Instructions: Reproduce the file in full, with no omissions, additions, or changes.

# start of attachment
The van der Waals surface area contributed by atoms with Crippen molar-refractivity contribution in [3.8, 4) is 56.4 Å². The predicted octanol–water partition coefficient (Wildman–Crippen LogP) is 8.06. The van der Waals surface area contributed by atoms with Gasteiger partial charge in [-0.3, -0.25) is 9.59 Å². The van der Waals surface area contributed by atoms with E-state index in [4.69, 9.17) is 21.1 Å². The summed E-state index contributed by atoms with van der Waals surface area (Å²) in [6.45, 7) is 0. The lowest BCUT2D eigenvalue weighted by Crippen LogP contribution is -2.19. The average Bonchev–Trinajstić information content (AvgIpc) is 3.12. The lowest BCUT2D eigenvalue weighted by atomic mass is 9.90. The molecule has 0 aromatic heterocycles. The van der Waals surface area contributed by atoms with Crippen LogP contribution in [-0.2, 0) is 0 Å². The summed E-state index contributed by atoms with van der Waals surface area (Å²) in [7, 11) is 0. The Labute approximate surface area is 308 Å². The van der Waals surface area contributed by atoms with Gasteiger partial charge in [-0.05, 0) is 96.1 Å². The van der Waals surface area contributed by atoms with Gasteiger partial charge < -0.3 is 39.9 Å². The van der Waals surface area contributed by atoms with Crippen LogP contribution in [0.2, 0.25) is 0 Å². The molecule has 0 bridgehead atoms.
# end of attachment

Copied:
The van der Waals surface area contributed by atoms with Crippen molar-refractivity contribution in [3.8, 4) is 56.4 Å². The predicted octanol–water partition coefficient (Wildman–Crippen LogP) is 8.06. The van der Waals surface area contributed by atoms with Gasteiger partial charge in [-0.3, -0.25) is 9.59 Å². The van der Waals surface area contributed by atoms with E-state index in [4.69, 9.17) is 21.1 Å². The summed E-state index contributed by atoms with van der Waals surface area (Å²) in [6.45, 7) is 0. The lowest BCUT2D eigenvalue weighted by Crippen LogP contribution is -2.19. The average Bonchev–Trinajstić information content (AvgIpc) is 3.12. The lowest BCUT2D eigenvalue weighted by atomic mass is 9.90. The molecule has 0 aromatic heterocycles. The van der Waals surface area contributed by atoms with Crippen LogP contribution in [-0.2, 0) is 0 Å². The summed E-state index contributed by atoms with van der Waals surface area (Å²) in [7, 11) is 0. The Labute approximate surface area is 308 Å². The van der Waals surface area contributed by atoms with Gasteiger partial charge in [-0.05, 0) is 96.1 Å². The van der Waals surface area contributed by atoms with Gasteiger partial charge < -0.3 is 39.9 Å². The van der Waals surface area contributed by atoms with Crippen LogP contribution in [0.2, 0.25) is 0 Å². The molecule has 0 bridgehead atoms.